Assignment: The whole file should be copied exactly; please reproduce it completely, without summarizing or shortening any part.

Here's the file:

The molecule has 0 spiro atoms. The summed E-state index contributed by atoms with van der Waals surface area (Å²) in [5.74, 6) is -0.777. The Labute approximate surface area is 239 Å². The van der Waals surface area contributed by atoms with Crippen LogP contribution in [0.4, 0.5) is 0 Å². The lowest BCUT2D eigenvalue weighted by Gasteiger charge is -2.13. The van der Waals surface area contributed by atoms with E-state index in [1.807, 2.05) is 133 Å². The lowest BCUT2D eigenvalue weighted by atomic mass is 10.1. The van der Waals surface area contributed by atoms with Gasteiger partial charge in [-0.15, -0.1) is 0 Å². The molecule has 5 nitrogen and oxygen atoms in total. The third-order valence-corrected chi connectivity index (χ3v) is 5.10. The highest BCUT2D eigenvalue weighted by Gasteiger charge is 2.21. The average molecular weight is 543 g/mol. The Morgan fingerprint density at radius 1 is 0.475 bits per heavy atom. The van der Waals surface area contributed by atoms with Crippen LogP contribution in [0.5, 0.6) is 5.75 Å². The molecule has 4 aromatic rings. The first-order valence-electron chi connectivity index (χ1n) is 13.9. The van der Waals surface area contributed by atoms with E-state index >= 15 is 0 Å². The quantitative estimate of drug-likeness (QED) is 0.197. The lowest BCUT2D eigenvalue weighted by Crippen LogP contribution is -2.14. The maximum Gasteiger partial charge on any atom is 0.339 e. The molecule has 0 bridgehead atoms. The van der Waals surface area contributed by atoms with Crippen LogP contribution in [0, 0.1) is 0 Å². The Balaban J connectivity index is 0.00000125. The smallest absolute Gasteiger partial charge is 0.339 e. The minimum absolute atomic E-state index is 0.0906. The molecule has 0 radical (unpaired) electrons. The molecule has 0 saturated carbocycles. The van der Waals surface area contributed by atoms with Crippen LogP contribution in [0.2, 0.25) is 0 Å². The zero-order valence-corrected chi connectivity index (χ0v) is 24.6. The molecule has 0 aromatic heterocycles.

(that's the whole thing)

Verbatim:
The molecule has 0 spiro atoms. The summed E-state index contributed by atoms with van der Waals surface area (Å²) in [5.74, 6) is -0.777. The Labute approximate surface area is 239 Å². The van der Waals surface area contributed by atoms with Crippen LogP contribution in [0.4, 0.5) is 0 Å². The lowest BCUT2D eigenvalue weighted by Gasteiger charge is -2.13. The van der Waals surface area contributed by atoms with E-state index in [1.807, 2.05) is 133 Å². The lowest BCUT2D eigenvalue weighted by atomic mass is 10.1. The van der Waals surface area contributed by atoms with Gasteiger partial charge in [-0.15, -0.1) is 0 Å². The molecule has 5 nitrogen and oxygen atoms in total. The third-order valence-corrected chi connectivity index (χ3v) is 5.10. The highest BCUT2D eigenvalue weighted by Gasteiger charge is 2.21. The average molecular weight is 543 g/mol. The Morgan fingerprint density at radius 1 is 0.475 bits per heavy atom. The van der Waals surface area contributed by atoms with Crippen LogP contribution in [0.5, 0.6) is 5.75 Å². The molecule has 4 aromatic rings. The first-order valence-electron chi connectivity index (χ1n) is 13.9. The van der Waals surface area contributed by atoms with E-state index >= 15 is 0 Å². The quantitative estimate of drug-likeness (QED) is 0.197. The lowest BCUT2D eigenvalue weighted by Crippen LogP contribution is -2.14. The maximum Gasteiger partial charge on any atom is 0.339 e. The molecule has 0 bridgehead atoms. The van der Waals surface area contributed by atoms with Crippen LogP contribution in [0, 0.1) is 0 Å². The Balaban J connectivity index is 0.00000125. The smallest absolute Gasteiger partial charge is 0.339 e. The minimum absolute atomic E-state index is 0.0906. The molecule has 0 radical (unpaired) electrons. The molecule has 0 saturated carbocycles. The van der Waals surface area contributed by atoms with Crippen LogP contribution in [0.2, 0.25) is 0 Å². The zero-order valence-corrected chi connectivity index (χ0v) is 24.6. The molecule has 0 aromatic heterocycles.